• September 19, 2015
  • 05:55 PM

The effect of ‘energy boost’ footwear on running economy

by Craig Payne in Running Research Junkie

The effect of ‘energy boost’ footwear on running economy... Read more »

  • September 19, 2015
  • 02:49 PM

Schizophrenia: Repairing the brain

by Dr. Jekyll in Lunatic Laboratories

Research led by scientists from Duke-NUS Graduate Medical School Singapore (Duke-NUS) has linked the abnormal behaviour of two genes (BDNF and DTNBP1) to the underlying cause of schizophrenia. These findings have provided a new target for schizophrenia treatment.... Read more »

  • September 19, 2015
  • 04:01 AM

Gluten free diet adherence reduces depression in coeliac disease

by Paul Whiteley in Questioning Answers

I was really quite interested in the paper by Seref Simsek and colleagues [1] looking at how adherence to a gluten-free diet (GFD) in cases of paediatric coeliac disease might also confer psychological benefits too. To quote: "[a] Significant decrease was observed in the depression scores... of celiac patients who were able to actually adhere to the GFD compared with nonadherent patients."So: "The aim of this study was to investigate the level of depression and quality of life in child........ Read more »

Simsek S, Baysoy G, Gencoglan S, & Uluca U. (2015) Effects of Gluten-Free Diet on Quality of Life and Depression in Children With Celiac Disease. Journal of pediatric gastroenterology and nutrition, 61(3), 303-306. PMID: 26322559  

  • September 18, 2015
  • 03:14 PM

Types of athletic training affect how brain communicates with muscles

by Dr. Jekyll in Lunatic Laboratories

Using endurance training or strength and resistance training not only prepares an athlete for different types of sports, they can also change the way the brain and muscles communicate with each other.... Read more »

  • September 18, 2015
  • 08:30 AM

Regulatory Variation Predicts Gene Dosage Sensitivity

by Daniel Koboldt in Massgenomics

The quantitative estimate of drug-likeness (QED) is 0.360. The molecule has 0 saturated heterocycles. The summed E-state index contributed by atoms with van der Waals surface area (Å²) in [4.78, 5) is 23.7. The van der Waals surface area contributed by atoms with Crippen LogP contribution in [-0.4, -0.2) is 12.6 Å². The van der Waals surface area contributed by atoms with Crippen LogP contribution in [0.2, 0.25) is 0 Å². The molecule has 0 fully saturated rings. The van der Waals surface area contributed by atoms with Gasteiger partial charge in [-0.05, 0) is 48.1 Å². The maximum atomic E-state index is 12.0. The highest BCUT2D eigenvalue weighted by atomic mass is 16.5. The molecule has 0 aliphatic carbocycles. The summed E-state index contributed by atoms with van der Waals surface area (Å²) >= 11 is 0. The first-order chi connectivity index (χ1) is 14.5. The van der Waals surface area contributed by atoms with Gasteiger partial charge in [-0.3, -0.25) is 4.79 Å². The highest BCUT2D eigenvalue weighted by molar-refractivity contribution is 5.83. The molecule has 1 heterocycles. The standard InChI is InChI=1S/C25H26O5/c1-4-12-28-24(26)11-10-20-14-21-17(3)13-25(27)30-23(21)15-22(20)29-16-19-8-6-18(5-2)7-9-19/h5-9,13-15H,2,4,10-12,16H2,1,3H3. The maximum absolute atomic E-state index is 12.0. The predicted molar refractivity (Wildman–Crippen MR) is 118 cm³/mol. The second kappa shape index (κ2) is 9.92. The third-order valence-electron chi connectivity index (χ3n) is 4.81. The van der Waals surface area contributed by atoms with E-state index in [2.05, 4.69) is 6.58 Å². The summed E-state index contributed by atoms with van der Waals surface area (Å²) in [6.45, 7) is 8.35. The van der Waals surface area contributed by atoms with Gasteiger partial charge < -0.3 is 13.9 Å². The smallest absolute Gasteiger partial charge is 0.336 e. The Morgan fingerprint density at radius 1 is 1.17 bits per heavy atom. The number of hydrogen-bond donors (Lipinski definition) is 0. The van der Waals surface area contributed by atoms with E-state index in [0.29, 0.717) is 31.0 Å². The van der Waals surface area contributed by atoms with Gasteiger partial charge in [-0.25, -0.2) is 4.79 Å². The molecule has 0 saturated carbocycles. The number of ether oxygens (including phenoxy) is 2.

A significant fraction of the functional variation in humans lies outside of known protein-coding regions. We all know that. Yet every individual’s genome harbors millions of noncoding variants, most of which are likely neutral with respect to phenotypes. Identifying the subset of noncoding variants that are functional remains notoriously difficult, and represents a considerable scientific challenge we face as […]... Read more »

Petrovski S, Gussow AB, Wang Q, Halvorsen M, Han Y, Weir WH, Allen AS, & Goldstein DB. (2015) The Intolerance of Regulatory Sequence to Genetic Variation Predicts Gene Dosage Sensitivity. PLoS genetics, 11(9). PMID: 26332131  

  • September 18, 2015
  • 07:02 AM

“Gaydar”: Real or plain and simple stereotyping? 

by Doug Keene in The Jury Room

A study a while back showed ‘above chance’ guessing of sexual orientation based on photographs of faces alone. The results were explained as proof of gaydar. Now, a new study says gaydar is not real and is a way to stereotype others that is seen as more “socially and personally acceptable”. They point to a […]

Related posts:
The Danger of Stereotyping: Does Gay + Black = Likable?
The Libertarian Orientation Scale: Who’s the (real) Libertarian?
Real-life Sopranos: It’s isn’........ Read more »

  • September 18, 2015
  • 05:34 AM

What Do Bats and Plants Have in Common? High-pitched Screaming!

by Chiara Civardi in United Academics

Polyglot like a pitcher plant or cryptolectic like a sperm whale?

A: “Pitcher Tower, this is Bat K hardwickii, established ILS 16. Do you copy me?”
B: “Bat K hardwickii, clear to land. Please confirm: are you ready to discharge the cargo?”
A: “Roger. Affirmative.”

This is how I imagined a conversation between the tropical carnivorous pitcher plant Nepenthes hemsleyana and the bat Kerivoula hardwickii would go. No, I am not on drugs; bats and plants can........ Read more »

Cantor M, Shoemaker LG, Cabral RB, Flores CO, Varga M, & Whitehead H. (2015) Multilevel animal societies can emerge from cultural transmission. Nature communications, 8091. PMID: 26348688  

Schöner MG, Schöner CR, Simon R, Grafe TU, Puechmaille SJ, Ji LL, & Kerth G. (2015) Bats Are Acoustically Attracted to Mutualistic Carnivorous Plants. Current biology : CB, 25(14), 1911-6. PMID: 26166777